Playing to a click is an essential skill for a drummer. From backing tracks, to recording, to just consistent tempos for dancers and music-goers, we are asked to play to a click. Most of today’s music production is about bringing the best to the performance, and this includes backing tracks.

But when it comes to a click, especially once we know HOW to play to a click, our click perspective should become a guiding principle when we approach playing and performing.

Here it is:

When you ARE playing to a click,
make it sound like you ARE NOT.
— – — – — – —
When you ARE NOT playing to a click,
make it sound like you ARE.

This was some advice given to me on my 12th birthday from the drummer of my dad’s band, Rusty Knorr. At the time it didn’t seem all that useful to me, I just wanted to PLAY, but as I have continued in this journey, I have come to live most moments in this idea.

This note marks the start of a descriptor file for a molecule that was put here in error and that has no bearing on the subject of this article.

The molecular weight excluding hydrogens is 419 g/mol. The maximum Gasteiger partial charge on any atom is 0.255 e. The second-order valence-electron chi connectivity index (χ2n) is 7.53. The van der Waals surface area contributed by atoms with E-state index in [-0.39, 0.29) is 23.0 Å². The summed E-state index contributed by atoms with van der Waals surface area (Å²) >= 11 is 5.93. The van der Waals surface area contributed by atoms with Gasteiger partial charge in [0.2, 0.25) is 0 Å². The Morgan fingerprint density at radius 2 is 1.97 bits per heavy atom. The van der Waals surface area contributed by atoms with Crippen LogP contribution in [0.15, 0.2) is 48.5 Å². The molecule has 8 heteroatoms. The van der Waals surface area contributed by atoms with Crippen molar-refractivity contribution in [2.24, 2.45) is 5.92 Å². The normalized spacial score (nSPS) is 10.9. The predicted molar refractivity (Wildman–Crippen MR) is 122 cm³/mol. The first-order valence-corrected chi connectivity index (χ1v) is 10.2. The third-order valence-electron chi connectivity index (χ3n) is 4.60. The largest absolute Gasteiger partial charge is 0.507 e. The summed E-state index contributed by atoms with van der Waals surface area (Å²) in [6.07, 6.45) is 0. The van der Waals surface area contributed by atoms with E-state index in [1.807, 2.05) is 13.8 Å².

Without a Click:
To play solid and consistent has won me favor with many pro musicians—to speak clearly on the drums, as if to program a drum machine. This creates a confidence in the music and with the other musicians that leads everyone through the song with comfort and drive. To be so reliable in “time” that you can be counted on like a fine watch is a great compliment, and will get you hired.

With a Click:
Don’t give it away. If you’re playing to a click, don’t be so wrapped up in locking up with the click that you forget to lock up with the musicians. Let it breathe and feel like you’re just “jamming”. A click is a great tool, but if your sound and feel suffers from a stiff hyper-focus on playing to the click, it will rob the music of energy and flow.

Click Perspective:
Such a small perceptive shift can change your playing in such an immense way. Another tool to help you perform your best in each situation.